# The Pixels of Reality

In this story, we deep dive all the way down into the pixels of reality to see how they work. We also review a new scientific paper that measures how much data it would take to simulate all the matter in our universe.

**Fair warning**: Quantum mechanics isn’t very fun to learn. It’s gonna make your brain hurt. If you’re good believing that reality works like a first person video game, I highly recommend you skip to the next story, “Beyond the Age of Reason”. It’s got all kinds of interesting books and videos about the paranormal: aliens, giants, telepathy, clairvoyance, remote-viewing, telekinesis, and near death experiences.

To completely honor Rene Descartes’ Scientific Method, we need to break our **uncertainty **down into the smallest possible units. So that means we need to understand what happens inside a quantum voxel of reality. If you skipped the last story, a Voxel is just like a pixel, except it’s a cube instead of a square.

Let’s start with this video from science blogger Arvin Ash, who explains the Standard Model of Quantum Field Theory. Don’t be intimidated by the scary formula, Arvin Ash makes everything really easy to understand. (16 mins)

Also, here’s a 90-minute lecture from Neil Turok called, “The Astonishing Simplicity of Everything”. (100 mins)

I have watched Neil Turok’s lecture several times because he makes the entire universe so incredibly easy to understand. Turok does a masterful job explaining the imaginary number ‘i’, which has a sinusoidal wave influence on the formulas in quantum field theory. **Ironically, we have to use a number we know for sure isn’t real, to explain everything we know, for sure, is real**. If there is a real God who influences our universe through imaginary numbers, that is cosmically hilarious.

The discrete voxels of reality that render everything in our universe are the size of a **Planck Length**, named for German physicist Max Planck. The Planck length is the official “minimum distance in the universe” based on the properties of Light and Gravity.

The Planck length is 1.6x10^{-35} meters small, which isn’t very relatable to anyone. So here’s a very simple way to imagine how small that is. Look at your arm and try to imagine just how small one of your skin cells is. It’s much smaller than the diameter of a single arm hair. **Now imagine the size of that little skin cell compared to the entire observable universe**. Imagine the galaxies past the galaxies you can see. It’s difficult to imagine just how small that skin cell is in comparison, right?

Well, your skin cell is 10^{-5} meters small and the universe is 10^{26 }meters across. Now, let’s pull out all three of those exponents so they are easier for us to compare:

**-35**(Planck length)**-5**(human cell)**26**(entire observable universe)

What do you notice? A skin cell compared to the entire universe is exactly how small the voxels of reality are, **compared to that same skin cell**.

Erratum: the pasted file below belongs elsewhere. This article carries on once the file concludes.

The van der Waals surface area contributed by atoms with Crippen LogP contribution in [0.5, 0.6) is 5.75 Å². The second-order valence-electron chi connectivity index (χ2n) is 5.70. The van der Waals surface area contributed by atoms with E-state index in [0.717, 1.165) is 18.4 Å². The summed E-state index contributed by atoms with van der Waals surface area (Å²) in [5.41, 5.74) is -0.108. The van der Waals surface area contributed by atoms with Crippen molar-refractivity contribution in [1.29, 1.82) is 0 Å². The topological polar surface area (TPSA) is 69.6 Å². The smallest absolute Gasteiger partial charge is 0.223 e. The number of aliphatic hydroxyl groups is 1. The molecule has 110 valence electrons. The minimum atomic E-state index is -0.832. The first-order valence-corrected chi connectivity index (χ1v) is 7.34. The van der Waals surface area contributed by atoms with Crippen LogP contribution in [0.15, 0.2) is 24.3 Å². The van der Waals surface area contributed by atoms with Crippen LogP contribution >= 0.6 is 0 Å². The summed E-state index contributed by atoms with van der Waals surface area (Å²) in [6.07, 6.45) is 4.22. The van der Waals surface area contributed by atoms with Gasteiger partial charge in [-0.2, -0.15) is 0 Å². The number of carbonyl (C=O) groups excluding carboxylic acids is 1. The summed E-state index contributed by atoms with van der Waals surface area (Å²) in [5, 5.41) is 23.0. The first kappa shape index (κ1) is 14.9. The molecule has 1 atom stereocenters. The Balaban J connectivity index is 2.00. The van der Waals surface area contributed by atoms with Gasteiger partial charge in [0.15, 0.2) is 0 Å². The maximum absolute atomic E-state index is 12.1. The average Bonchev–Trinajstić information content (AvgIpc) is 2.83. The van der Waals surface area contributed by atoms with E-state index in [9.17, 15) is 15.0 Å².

There are 30 orders of magnitude either way, so “human scale” sits *perfectly* in the middle of the largest and smallest things in the universe. We are unable to see past the boundaries of our existence either way. We live in a “**vice of uncertainty**”. Maybe that’s by **chance**, but the symmetry looks an awful lot like a **design**. 🤷

#### Fields of Fields

Quantum Field Theory is an informational theory so it’s important to understand the Field. Here’s a quote from Wiki,

In physics, a field is a physical quantity, represented by a scalar, vector, or tensor,

that has a value for each point in space and time. For example, on a weather map, the surface temperature is described by assigning a number to each point on the map; the temperature can be considered at a certain point in time or over some interval of time, to study the dynamics of temperature change. A surface wind map, assigning an arrow to each point on a map that describes the wind speed and direction at that point, is an example of avector field, i.e. a 1-dimensional (rank-1) tensor field.

@cybernerds: The easiest metaphor for me to understand what happens within a quantum voxel of reality is the Tensor in digital neural networks. Superposition is some sort of multidimensional math of all possibilities that only gets calculated when rendering for an observer. If spacetime is made up of discrete quantum-tensors, then “Mother Nature” might be a **quantum neural network**. 🌍👀

The easiest metaphor for me to explain what happens within a quantum voxel of reality is the **spreadsheet**. A field is like a spreadsheet with information for each tiny individual point in space that updates its information over time. The 17 fields that make up reality all **intersect** and **interact** at each point in spacetime to produce the “voxels of reality”.

That’s how we get “**it from bit**”.

Fields have “groups” and “rings” that perform mathematical calculations, which work kind of like subtotals for various rows and columns. **I wish I knew a dumber way to explain this to myself**. Each cell has calculations going on inside it that are affected by the calculations in the adjacent voxels. So when a photon of light gets shot across spacetime, the light acts as a “**wave of analog calculation**” rippling across the spreadsheets at a fixed rate. These calculations ebb and flow among adjacent cells like the ripples on a pond until they come to equilibrium.

@biblenerds: In Genesis 1:6, God separates the waters above the expanse of the universe **from the waters below**. Well, the only “subliminal water” I know is the quantum-wave function. If there is a God, then he invented what we call quantum mechanics, right?

#### Auto-Calculating Quantum Information

The quantum information that is auto-calculating within each voxel of reality is called Energy.

The concept of energy was first mentioned by Aristotle in the 4th century BC. Two thousand years later, Gottfried Leibniz proposed the idea of *vis viva*, which is Latin for “living force”. Leibniz believed total *vis viva* was conserved and could be calculated by the product of an object’s Mass times its Velocity squared:

**E = MV ^{2}**

That’s not a bad guess for **200 years before Einstein**. Leibniz was only off by the speed of light. Later, a British mathematician who was instrumental in deciphering Egyptian Hieroglyphs was the first to use the word energy to replace *vis viva*. Energy comes from the Greek word meaning “activity” or “**operation**”. A few decades later Lord Kelvin defined the Laws of Thermodynamics which cemented the word energy into science forever.